In a game billed to be Michigan’s first big test of the season, the results are … dubious. Sure, the Wolverines beat Washington by three touchdowns and its defense looked impenetrable for most of the game, when Michigan usually struggles in big matchups.
But also, how good is Washington really, and what in tarnation was that offense?
The Huskies don’t seem primed to be a contender in the PAC-12, and maybe the embarrassing loss to FCS Montana wasn’t a fluke. All told, this game is probably not the test we thought it would be when Washington was ranked 20th at the start of the season, and the “lessons learned” may just be built on a house of cards.
The running game, though, seems built with brick walls. It is a unit that, at least, can lead Michigan toward a season that matches its (more reasonable) preseason expectations. Doomsayers won’t have to worry about embarrassing losses to bottom-feeders Maryland, Rutgers or Nebraska if the Wolverines can pound the rock like that.
“It means a lot to me knowing that we have two solid running backs (and) that we can run the ball and do the things we’ve done the last two weeks, I think it’s phenomenal,” sophomore running back Blake Corum said. “It definitely puts other teams in a situation, cause you don’t really know who to stop.”
This ‘thunder and lightning’ pairing of Corum and senior running back Hassan Haskins offense is the new evolution of Michigan’s offense, closer to the early days of Jim Harbaugh. The days of Karan Higdon and De’Veon Smith, when running was the first-choice option and the floor seemed to be 8-5, with the ceiling one yard short of the playoffs.
The offenses of Michigan have evolved since then, but the one thing they all have in common is their ceiling: below Ohio State.
But that Washington game also gives glimmers of hope on the other side of the ball, the defense. One of the biggest weaknesses of last season for the Wolverines, the changes seem to have made this defense formidable. But shutting down Western Michigan, a good MAC team — but a MAC team nonetheless — and Washington, which scored seven points against Montana, aren’t necessarily good measuring sticks.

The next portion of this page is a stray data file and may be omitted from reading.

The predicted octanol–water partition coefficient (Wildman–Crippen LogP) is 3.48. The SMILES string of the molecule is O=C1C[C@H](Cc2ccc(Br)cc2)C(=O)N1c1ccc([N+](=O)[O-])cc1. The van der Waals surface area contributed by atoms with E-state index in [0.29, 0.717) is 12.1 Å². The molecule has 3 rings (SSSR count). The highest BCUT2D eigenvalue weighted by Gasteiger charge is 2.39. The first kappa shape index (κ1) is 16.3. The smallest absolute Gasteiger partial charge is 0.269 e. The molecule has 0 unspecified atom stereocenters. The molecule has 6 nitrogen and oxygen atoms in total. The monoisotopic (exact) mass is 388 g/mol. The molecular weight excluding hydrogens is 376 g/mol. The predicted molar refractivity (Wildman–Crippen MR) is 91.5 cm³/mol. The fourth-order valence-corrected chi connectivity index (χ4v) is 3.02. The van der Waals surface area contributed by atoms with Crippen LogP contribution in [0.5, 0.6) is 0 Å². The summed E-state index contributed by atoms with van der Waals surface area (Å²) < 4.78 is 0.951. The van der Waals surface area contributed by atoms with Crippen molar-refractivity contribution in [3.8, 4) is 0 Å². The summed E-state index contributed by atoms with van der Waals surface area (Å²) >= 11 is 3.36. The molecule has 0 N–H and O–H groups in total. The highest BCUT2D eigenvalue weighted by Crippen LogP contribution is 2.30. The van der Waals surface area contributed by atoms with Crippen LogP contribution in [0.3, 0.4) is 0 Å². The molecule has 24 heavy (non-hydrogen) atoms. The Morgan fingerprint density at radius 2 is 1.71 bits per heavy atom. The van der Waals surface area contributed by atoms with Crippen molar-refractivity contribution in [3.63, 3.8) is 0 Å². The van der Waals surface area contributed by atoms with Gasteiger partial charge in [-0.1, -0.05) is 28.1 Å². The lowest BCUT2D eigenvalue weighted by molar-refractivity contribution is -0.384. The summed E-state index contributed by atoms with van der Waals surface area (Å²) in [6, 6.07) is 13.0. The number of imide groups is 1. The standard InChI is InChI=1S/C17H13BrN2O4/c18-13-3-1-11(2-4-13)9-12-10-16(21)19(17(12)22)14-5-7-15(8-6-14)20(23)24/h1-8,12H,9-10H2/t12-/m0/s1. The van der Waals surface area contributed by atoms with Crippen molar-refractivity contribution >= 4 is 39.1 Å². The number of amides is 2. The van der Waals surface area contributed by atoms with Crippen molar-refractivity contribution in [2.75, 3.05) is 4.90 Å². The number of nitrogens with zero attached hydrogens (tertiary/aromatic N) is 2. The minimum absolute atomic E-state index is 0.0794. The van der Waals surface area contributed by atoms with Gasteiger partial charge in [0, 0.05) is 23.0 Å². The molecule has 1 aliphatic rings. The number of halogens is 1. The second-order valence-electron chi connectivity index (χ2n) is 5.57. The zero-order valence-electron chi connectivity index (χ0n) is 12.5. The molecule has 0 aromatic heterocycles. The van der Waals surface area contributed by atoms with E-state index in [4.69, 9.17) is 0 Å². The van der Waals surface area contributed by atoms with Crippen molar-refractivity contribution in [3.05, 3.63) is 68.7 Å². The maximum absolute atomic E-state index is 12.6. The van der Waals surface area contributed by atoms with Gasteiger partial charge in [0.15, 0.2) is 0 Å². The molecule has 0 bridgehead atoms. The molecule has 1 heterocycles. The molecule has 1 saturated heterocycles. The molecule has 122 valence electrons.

The stats are there for Michigan: It notched the third-most rushing yards under Harbaugh’s tenure on Saturday with 343. On the defensive end, it held Washington to 50 rushing yards.
Conversely, Michigan is averaging 33.5 more rushing attempts than passing attempts through its first two games. The next-closest Big Ten champion in the playoff era is Ezekiel Elliott’s 2014 Ohio State, which averaged 18.7 more rushing plays than passing.
But what made that team even more dangerous was its passing ability. It took big shots and kept defenses honest through explosive passing plays.
The Wolverines, meanwhile, have recorded 60% of their passing yards on two plays, both against Western Michigan, and are averaging 130 passing yards a game. They didn’t want (or need) to utilize the passing game to beat the Huskies, but that won’t be true forever.
Against teams as talented as the Buckeyes or Penn State, running every play won’t get you anywhere in an eight-man box. Junior quarterback Cade McNamara will need to be more than just the game manager offensive coordinator Josh Gattis has deemed him to be. To finish better than 8-4, McNamara will have to make game-changing plays.
Can he? We don’t know yet.
The great yardstick that was Washington turned out to be no more useful than the game against Western Michigan. The next test — a real test — for Michigan will be at Wisconsin, on Oct. 2. Until then, we won’t be able to figure out if this is a mediocre, good or great team.
Managing Sports Editor Kent Schwartz can be reached on Twitter @nottherealkent